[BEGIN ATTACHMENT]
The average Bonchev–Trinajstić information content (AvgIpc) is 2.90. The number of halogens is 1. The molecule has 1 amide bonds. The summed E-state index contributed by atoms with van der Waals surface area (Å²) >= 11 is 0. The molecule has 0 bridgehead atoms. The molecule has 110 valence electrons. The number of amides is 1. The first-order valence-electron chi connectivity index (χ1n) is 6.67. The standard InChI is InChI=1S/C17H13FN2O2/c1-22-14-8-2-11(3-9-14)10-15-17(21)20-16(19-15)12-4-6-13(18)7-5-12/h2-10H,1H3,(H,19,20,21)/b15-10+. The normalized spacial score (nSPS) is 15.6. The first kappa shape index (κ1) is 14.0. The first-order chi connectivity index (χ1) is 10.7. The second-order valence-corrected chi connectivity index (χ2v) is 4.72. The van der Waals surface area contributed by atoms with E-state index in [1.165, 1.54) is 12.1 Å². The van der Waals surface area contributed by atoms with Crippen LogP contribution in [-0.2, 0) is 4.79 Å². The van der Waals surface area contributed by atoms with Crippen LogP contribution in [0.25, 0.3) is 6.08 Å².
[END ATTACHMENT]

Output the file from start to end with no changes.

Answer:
The average Bonchev–Trinajstić information content (AvgIpc) is 2.90. The number of halogens is 1. The molecule has 1 amide bonds. The summed E-state index contributed by atoms with van der Waals surface area (Å²) >= 11 is 0. The molecule has 0 bridgehead atoms. The molecule has 110 valence electrons. The number of amides is 1. The first-order valence-electron chi connectivity index (χ1n) is 6.67. The standard InChI is InChI=1S/C17H13FN2O2/c1-22-14-8-2-11(3-9-14)10-15-17(21)20-16(19-15)12-4-6-13(18)7-5-12/h2-10H,1H3,(H,19,20,21)/b15-10+. The normalized spacial score (nSPS) is 15.6. The first kappa shape index (κ1) is 14.0. The first-order chi connectivity index (χ1) is 10.7. The second-order valence-corrected chi connectivity index (χ2v) is 4.72. The van der Waals surface area contributed by atoms with E-state index in [1.165, 1.54) is 12.1 Å². The van der Waals surface area contributed by atoms with Crippen LogP contribution in [-0.2, 0) is 4.79 Å². The van der Waals surface area contributed by atoms with Crippen LogP contribution in [0.25, 0.3) is 6.08 Å².